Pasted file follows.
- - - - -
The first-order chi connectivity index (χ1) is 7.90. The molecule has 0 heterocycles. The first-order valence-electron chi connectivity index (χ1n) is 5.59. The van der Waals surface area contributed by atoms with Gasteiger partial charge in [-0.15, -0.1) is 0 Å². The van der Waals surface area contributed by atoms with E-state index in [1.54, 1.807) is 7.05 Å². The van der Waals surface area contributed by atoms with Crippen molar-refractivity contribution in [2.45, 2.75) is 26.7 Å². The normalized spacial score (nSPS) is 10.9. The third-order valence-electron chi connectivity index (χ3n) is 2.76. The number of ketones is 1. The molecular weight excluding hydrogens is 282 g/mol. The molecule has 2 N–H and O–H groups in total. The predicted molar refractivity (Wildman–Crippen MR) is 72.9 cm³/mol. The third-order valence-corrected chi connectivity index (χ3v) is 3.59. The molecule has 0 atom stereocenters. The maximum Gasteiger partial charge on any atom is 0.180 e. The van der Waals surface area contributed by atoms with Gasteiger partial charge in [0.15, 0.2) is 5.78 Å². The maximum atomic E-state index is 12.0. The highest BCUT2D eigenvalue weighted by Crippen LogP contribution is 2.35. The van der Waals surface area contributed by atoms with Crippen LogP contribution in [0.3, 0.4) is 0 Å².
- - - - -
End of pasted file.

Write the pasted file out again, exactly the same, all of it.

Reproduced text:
The first-order chi connectivity index (χ1) is 7.90. The molecule has 0 heterocycles. The first-order valence-electron chi connectivity index (χ1n) is 5.59. The van der Waals surface area contributed by atoms with Gasteiger partial charge in [-0.15, -0.1) is 0 Å². The van der Waals surface area contributed by atoms with E-state index in [1.54, 1.807) is 7.05 Å². The van der Waals surface area contributed by atoms with Crippen molar-refractivity contribution in [2.45, 2.75) is 26.7 Å². The normalized spacial score (nSPS) is 10.9. The third-order valence-electron chi connectivity index (χ3n) is 2.76. The number of ketones is 1. The molecular weight excluding hydrogens is 282 g/mol. The molecule has 2 N–H and O–H groups in total. The predicted molar refractivity (Wildman–Crippen MR) is 72.9 cm³/mol. The third-order valence-corrected chi connectivity index (χ3v) is 3.59. The molecule has 0 atom stereocenters. The maximum Gasteiger partial charge on any atom is 0.180 e. The van der Waals surface area contributed by atoms with Gasteiger partial charge in [0.15, 0.2) is 5.78 Å². The maximum atomic E-state index is 12.0. The highest BCUT2D eigenvalue weighted by Crippen LogP contribution is 2.35. The van der Waals surface area contributed by atoms with Crippen LogP contribution in [0.3, 0.4) is 0 Å².